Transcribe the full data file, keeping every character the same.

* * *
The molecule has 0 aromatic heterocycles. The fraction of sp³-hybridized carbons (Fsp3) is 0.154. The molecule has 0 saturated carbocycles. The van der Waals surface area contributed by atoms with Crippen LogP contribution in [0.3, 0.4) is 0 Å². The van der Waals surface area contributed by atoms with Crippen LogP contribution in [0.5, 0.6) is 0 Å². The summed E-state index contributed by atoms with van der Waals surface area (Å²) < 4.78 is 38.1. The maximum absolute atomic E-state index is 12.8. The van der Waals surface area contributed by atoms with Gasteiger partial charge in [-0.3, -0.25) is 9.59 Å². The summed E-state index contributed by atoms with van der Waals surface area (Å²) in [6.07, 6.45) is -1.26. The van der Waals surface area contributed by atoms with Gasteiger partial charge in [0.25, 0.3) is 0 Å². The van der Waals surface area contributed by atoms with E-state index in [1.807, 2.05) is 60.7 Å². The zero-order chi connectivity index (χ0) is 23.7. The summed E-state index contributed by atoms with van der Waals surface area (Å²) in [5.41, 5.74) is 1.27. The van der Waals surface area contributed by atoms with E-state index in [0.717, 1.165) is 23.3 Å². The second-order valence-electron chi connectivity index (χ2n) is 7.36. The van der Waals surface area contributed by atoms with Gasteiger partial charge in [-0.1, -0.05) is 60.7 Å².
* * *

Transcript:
The molecule has 0 aromatic heterocycles. The fraction of sp³-hybridized carbons (Fsp3) is 0.154. The molecule has 0 saturated carbocycles. The van der Waals surface area contributed by atoms with Crippen LogP contribution in [0.3, 0.4) is 0 Å². The van der Waals surface area contributed by atoms with Crippen LogP contribution in [0.5, 0.6) is 0 Å². The summed E-state index contributed by atoms with van der Waals surface area (Å²) < 4.78 is 38.1. The maximum absolute atomic E-state index is 12.8. The van der Waals surface area contributed by atoms with Gasteiger partial charge in [-0.3, -0.25) is 9.59 Å². The summed E-state index contributed by atoms with van der Waals surface area (Å²) in [6.07, 6.45) is -1.26. The van der Waals surface area contributed by atoms with Gasteiger partial charge in [0.25, 0.3) is 0 Å². The van der Waals surface area contributed by atoms with E-state index in [1.807, 2.05) is 60.7 Å². The zero-order chi connectivity index (χ0) is 23.7. The summed E-state index contributed by atoms with van der Waals surface area (Å²) in [5.41, 5.74) is 1.27. The van der Waals surface area contributed by atoms with E-state index in [0.717, 1.165) is 23.3 Å². The second-order valence-electron chi connectivity index (χ2n) is 7.36. The van der Waals surface area contributed by atoms with Gasteiger partial charge in [-0.1, -0.05) is 60.7 Å².